CHEONGSAMS have long captivated me. Growing up in Singapore, I remember seeing sepia-toned photographs of elegant women wearing the form-fitting, high-collared traditional Chinese dress, their ears studded with pearls, their hair immaculately coiffed. Later in life, images of the beautiful actress Maggie Cheung wearing them in films like “In the Mood for Love” only fueled my obsession.
The dress has been popping up in the fashion-consciousness of the United States recently: at the fashion shows in New York this winter, the quintessentially American Ralph Lauren showed luxe versions of the dress on his runway.
So last fall when I went to Hong Kong — the capital of fine tailoring in Asia — I resolved to have one custom made. There was one catch: I had just five days. But I was also determined, and so I mapped out a blueprint and set about fulfilling my quest.
STEP 1: FINDING A TAILOR
Hong Kong may be a city that is rich with with tailors, many of them highly skilled and able to churn out suits and dresses in a matter of days, but not all of them make cheongsams (or qipaos, as they are called in Mandarin). Even fewer cater to tourists, like me, not well-versed in Mandarin or Cantonese.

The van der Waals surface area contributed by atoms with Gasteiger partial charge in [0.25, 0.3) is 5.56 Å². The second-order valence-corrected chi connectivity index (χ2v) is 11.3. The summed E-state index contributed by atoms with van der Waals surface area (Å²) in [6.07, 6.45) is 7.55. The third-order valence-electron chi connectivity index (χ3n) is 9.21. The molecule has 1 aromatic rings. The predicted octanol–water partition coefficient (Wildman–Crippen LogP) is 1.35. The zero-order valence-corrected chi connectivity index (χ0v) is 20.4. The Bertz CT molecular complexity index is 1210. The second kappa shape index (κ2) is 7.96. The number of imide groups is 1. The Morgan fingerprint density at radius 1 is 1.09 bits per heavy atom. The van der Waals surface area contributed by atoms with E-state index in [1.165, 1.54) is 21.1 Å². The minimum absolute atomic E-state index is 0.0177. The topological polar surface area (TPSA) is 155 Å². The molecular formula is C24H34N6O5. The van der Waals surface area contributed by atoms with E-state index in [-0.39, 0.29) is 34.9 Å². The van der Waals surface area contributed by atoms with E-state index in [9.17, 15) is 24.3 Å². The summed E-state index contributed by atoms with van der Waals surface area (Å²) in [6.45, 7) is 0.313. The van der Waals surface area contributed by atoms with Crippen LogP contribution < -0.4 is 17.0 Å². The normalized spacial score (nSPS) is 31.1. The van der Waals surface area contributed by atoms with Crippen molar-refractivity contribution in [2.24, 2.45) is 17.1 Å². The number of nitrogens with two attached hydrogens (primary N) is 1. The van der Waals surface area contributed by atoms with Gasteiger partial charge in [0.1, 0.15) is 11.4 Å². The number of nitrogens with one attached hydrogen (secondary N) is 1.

Upon hearing my request, people were generous with suggestions. A stylish Hong Kong aunt nudged me to check out the Shanghainese tailor she frequents, my sister Daphne in Hong Kong e-mailed a list of tailors who she’d heard could stitch together a mean cheongsam, and a Singaporean cousin urged me to stop at the place that had not only done her wedding cheongsam but also, supposedly, Maggie Cheung’s on-screen dresses. Armed with this list, I hit the streets.
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